Minority-Owned companies fight for equity in advertising
Black and Hispanic newspaper publishers have joined forces to investigate unfair advertising practices in the newspaper industry. In this photo, the NNPA President Benjamin Chavis speaks outside of the U.S. Capitol during a joint press conference between NNPA and NAHP in March 2016. Washington, D.C. Congresswoman Eleanor Holmes Norton (wearing the black and white print coat), Denise Rolark Barnes, the chair of the NNPA (wearing all black) and Martha Montoya, the president of the NAHP (far right), also delivered remarks. (Freddie Allen/AMG/NNPA)
By Stacy M. Brown (NNPA Newswire Contributor)
Retailers, restaurants, healthcare companies and technology firms often turn to newspaper inserts, as a tried-and-true method to reach consumers, especially minority consumers.
A major anti-trust lawsuit has been filed by the owner of an independent marketing company, who says that, if he’s victorious, millions—if not billions—of dollars in pre-print advertising (inserts) could begin to flow freely to minority-owned publications that serve minority communities; publications that are often locked out of the market due to “forced buys.”
Redan Bilingual Media, a Dallas-based strategic marketing company that specializes in helping companies reach the Hispanic-American community through out-of-home Hispanic marketing programs, bilingual employment recruiting, and translations services, has filed an action against the “Fort Worth Star-Telegram” and its parent company, McClatchy, alleging fraud.
Further, the 15-page lawsuit filed in the District Court of Tarrant County, Texas, notes that Redan and its founder, Brent Murphy, believe that publications that serve the Hispanic, African-American and general markets may not be aware that they’re losing opportunities to compete for millions in advertising dollars, due to the actions of a few publishing conglomerates, who dominate the industry and might be colluding with some advertisers, while others are unaware of the controversy.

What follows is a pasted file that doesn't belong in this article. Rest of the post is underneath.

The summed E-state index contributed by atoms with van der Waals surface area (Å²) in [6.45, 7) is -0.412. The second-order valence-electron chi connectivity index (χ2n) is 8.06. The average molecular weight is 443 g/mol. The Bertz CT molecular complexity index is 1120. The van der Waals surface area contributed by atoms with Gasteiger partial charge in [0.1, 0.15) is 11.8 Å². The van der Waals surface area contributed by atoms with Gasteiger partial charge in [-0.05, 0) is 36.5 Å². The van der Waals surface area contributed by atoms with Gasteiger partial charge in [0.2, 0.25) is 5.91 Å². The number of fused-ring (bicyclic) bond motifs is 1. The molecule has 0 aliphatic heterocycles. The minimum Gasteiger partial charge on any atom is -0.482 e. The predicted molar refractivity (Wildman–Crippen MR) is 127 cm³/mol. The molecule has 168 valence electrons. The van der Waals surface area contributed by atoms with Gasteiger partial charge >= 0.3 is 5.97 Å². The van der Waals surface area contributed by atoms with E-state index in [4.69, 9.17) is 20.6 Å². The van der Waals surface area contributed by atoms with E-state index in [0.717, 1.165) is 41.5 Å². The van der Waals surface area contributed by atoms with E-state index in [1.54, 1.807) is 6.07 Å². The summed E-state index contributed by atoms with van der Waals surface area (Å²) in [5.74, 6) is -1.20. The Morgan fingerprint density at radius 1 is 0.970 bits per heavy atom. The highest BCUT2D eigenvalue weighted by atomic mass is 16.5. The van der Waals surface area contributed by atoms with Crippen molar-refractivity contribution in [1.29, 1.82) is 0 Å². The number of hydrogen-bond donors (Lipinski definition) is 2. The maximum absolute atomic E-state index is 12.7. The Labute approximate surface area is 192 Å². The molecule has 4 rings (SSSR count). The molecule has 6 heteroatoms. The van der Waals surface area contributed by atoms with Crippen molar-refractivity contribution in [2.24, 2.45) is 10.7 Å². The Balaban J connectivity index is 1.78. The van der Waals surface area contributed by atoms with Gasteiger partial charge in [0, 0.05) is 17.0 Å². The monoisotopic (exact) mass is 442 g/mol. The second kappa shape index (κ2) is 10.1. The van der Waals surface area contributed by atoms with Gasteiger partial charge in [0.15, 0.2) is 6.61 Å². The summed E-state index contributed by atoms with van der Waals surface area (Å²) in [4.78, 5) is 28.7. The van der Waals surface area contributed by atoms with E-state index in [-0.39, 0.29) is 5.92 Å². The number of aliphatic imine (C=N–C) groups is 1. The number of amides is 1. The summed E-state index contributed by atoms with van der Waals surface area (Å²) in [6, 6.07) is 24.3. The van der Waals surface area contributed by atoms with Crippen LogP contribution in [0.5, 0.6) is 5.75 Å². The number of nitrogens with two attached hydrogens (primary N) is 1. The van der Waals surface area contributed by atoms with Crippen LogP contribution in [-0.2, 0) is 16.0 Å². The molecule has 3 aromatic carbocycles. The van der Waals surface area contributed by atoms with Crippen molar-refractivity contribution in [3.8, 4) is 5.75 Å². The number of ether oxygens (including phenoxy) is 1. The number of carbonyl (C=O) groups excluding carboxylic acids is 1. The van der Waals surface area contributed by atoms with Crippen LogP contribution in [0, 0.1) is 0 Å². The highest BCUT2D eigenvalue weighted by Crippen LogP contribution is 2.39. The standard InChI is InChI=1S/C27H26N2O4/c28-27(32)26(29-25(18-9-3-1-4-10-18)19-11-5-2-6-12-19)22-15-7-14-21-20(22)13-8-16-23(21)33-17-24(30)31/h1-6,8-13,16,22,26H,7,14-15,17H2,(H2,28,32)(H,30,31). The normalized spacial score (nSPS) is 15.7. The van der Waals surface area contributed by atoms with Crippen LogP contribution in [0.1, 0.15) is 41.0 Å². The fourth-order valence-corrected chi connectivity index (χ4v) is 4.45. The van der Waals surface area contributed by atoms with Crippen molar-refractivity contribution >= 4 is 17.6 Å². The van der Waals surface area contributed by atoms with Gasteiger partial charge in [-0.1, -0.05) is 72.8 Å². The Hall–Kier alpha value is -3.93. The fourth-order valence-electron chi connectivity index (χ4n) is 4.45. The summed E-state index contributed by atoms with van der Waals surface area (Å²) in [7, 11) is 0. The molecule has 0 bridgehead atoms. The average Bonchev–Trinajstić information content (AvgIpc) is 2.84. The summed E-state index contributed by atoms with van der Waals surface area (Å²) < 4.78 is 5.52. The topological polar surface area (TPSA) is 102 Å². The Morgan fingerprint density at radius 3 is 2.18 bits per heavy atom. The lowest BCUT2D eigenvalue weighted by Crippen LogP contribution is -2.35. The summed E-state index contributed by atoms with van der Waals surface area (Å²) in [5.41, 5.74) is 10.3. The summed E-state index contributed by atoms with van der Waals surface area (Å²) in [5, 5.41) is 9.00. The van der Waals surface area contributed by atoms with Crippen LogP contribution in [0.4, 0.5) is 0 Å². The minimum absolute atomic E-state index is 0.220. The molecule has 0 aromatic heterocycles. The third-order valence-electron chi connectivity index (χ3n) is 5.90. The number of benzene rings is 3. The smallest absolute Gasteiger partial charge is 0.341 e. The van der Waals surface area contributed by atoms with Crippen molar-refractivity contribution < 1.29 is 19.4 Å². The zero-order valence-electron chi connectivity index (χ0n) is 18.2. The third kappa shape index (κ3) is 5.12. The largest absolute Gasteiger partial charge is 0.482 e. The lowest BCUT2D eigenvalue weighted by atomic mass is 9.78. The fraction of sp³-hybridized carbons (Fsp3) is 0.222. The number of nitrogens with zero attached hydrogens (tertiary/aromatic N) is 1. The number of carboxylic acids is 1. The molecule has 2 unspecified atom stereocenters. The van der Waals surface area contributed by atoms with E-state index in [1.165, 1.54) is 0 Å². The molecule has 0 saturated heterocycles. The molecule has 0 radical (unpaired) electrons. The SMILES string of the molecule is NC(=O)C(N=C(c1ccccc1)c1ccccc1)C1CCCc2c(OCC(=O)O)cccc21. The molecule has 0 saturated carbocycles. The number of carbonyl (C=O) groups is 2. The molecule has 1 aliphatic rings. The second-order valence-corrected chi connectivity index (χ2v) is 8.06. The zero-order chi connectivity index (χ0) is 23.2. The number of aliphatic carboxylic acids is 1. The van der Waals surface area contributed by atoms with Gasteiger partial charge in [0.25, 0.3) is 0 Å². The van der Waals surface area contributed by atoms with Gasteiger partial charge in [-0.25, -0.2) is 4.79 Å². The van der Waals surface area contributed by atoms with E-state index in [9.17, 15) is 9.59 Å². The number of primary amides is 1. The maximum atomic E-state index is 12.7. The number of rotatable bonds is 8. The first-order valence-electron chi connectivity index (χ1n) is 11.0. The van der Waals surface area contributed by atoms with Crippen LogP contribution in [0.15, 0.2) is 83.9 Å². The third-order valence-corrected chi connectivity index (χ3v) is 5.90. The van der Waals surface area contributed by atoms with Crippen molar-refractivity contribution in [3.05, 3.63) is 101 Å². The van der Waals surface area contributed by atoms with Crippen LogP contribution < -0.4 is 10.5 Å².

“We believe that the national advertisers are not aware of this issue,” Murphy said. “We believe that national advertisers may not understand how their own agencies may be working in concert with conglomerate publishers.”
Murphy continued: “We believe national advertisers will be very interested to learn how ‘forced buys,’ fraudulent audit reports and industry collusion may have forced these national advertisers to spend millions over the last four years on pro-ducts that they could have obtained at a much lower rate.”
As much as $6.24 billion in revenue was generated by the local media industry from advertising inserts, also known as “circulars,” in 2014, according to the latest figures published by Borrell Associates, a research and consulting firm that tracks local advertising and helps media companies develop executive strategies.
The suit alleges that the Star-Telegram provided Redan with outdated media kits, which did not contain current and accurate audit results. The news-paper had misrepresented and mischaracterized the distribution of past products, the suit said.
Redan said it relied on accurate information when selling advertising in “En Casa” or “Mercado,” both Spanish-language publications.
Also, after promising not to convert En Casa from a Spa-nish-language publication to a bilingual one, the Star-Tele-gram did proceed with those plans, resulting in significant economic loss to Redan, includ-ing the ultimate shuttering of Mercado.
Further, Redan said it had a longstanding business relation-ship with the marketing and advertising company, Motivate, Inc.